# Standing waves - True or false?

• sonutulsiani
In summary, the frequencies of the third and fifth harmonics in a pipe open at both ends are not necessarily three and five times the fundamental frequency, respectively. It depends on the length of the pipe and the speed of sound. In a pipe open at one end and closed at the other, only the odd harmonics are excited.
sonutulsiani

## Homework Statement

Consider standing waves in an organ pipe. True or false:

1. In a pipe open at both ends, the frequency of the third harmonic is three times that of the first harmonic.

2. In a pipe open at both ends, the frequency of the fifth harmonic is five times that of the fundamental.

3. In a pipe that is open at one end and stopped at the other, the even harmonics are not excited.

## The Attempt at a Solution

I got it as

1. False
2. False
3. True

Are they right?

Can you show how you got those answers / why you think their true?

(Unfortunately, telling you if they are wrong or right is the same as giving you the correct answers. )

Well I actually guessed the 1st and 2nd. But in the 3rd when one end is open and other is closed only the odd harmonics are there. Hint me on 1st and 2nd.

What equation do you have for getting frequencies or wavelengths in pipes with the ends both open or both closed?

I have no idea when they are both open, it's not there in my book. But for closed, f1 = V/2L,
f2=2V/2L, f3= 3V/2L

It's good to derive the relations yourself. This can be easily done through diagrams, and then applying the boundary conditions eg. for an open pipe, both ends of the pipe must correspond to the displacement antinodes (ignoring end corrections for now).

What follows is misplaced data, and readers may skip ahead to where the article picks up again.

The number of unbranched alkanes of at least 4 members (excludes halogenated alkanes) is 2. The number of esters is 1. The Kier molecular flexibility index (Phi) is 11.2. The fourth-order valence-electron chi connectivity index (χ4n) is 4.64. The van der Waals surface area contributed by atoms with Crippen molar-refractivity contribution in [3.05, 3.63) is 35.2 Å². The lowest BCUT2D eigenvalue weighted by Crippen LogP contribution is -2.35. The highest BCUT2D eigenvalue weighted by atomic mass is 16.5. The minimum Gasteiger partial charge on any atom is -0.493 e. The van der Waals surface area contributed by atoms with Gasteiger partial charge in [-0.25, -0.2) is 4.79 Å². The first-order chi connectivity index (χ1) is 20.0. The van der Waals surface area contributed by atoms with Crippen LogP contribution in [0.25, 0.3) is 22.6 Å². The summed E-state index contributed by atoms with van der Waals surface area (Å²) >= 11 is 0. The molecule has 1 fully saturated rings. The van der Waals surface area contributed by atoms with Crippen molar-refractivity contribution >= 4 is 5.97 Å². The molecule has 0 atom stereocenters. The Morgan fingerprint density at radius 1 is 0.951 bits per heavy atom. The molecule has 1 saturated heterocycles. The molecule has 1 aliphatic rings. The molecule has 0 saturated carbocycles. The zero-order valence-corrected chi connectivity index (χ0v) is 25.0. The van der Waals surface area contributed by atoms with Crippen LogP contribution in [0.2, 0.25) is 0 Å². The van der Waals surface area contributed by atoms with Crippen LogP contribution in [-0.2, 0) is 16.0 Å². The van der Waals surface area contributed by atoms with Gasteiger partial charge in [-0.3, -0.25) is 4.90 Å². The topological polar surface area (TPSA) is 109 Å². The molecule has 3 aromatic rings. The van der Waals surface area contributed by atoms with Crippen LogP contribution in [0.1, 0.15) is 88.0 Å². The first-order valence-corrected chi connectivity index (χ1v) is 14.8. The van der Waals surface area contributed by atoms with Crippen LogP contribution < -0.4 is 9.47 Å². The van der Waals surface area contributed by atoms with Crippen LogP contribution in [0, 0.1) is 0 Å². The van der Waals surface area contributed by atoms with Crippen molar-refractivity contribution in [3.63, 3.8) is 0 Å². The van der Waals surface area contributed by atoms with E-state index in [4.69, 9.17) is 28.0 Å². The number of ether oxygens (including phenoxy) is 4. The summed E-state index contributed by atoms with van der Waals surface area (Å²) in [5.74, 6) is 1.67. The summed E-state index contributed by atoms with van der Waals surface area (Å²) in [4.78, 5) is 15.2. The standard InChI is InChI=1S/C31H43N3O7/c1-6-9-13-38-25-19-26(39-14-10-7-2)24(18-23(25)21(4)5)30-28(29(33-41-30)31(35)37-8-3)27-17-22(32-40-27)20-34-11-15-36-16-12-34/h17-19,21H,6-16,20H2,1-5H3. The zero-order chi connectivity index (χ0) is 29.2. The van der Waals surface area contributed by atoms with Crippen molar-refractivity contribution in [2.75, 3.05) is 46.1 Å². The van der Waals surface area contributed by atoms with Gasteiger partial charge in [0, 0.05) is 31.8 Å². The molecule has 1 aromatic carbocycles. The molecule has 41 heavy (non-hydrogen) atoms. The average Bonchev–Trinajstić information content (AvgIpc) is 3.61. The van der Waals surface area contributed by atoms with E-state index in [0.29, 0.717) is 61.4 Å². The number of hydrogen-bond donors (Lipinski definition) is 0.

I didn't understand what you just said. Please help me, I have to submit my homework today.

Examples of some diagrams for both open and closed (at one end) pipes here:
http://www.eng.cam.ac.uk/DesignOffice/mdp/electric_web/AC/02375.png

Last edited by a moderator:
According to this it should be false both of them right?
Because 3rd harmonic freq will be V/L and 5th harmonic freq will be 2 V/L

## 1. What are standing waves?

Standing waves are a type of wave that occurs when two waves with the same frequency and amplitude travel in opposite directions and interfere with each other, resulting in a stationary wave pattern.

## 2. Are standing waves real or just a theoretical concept?

Standing waves are a real phenomenon that can be observed in many different systems, including musical instruments, electromagnetic fields, and water waves.

## 3. How do standing waves differ from other types of waves?

Unlike other waves, standing waves do not propagate through space. Instead, they oscillate in place, with certain points called "nodes" remaining stationary while other points called "anti-nodes" oscillate with maximum amplitude.

## 4. Can standing waves only occur in specific types of mediums?

Standing waves can occur in any medium that can support wave propagation, such as air, water, or solids. The conditions for standing waves to form may vary depending on the medium, but the underlying principle remains the same.

## 5. Are standing waves only formed by two waves traveling in opposite directions?

No, standing waves can also be formed by the interference of multiple waves with the same frequency and amplitude. In this case, the resulting standing wave will have multiple nodes and anti-nodes.

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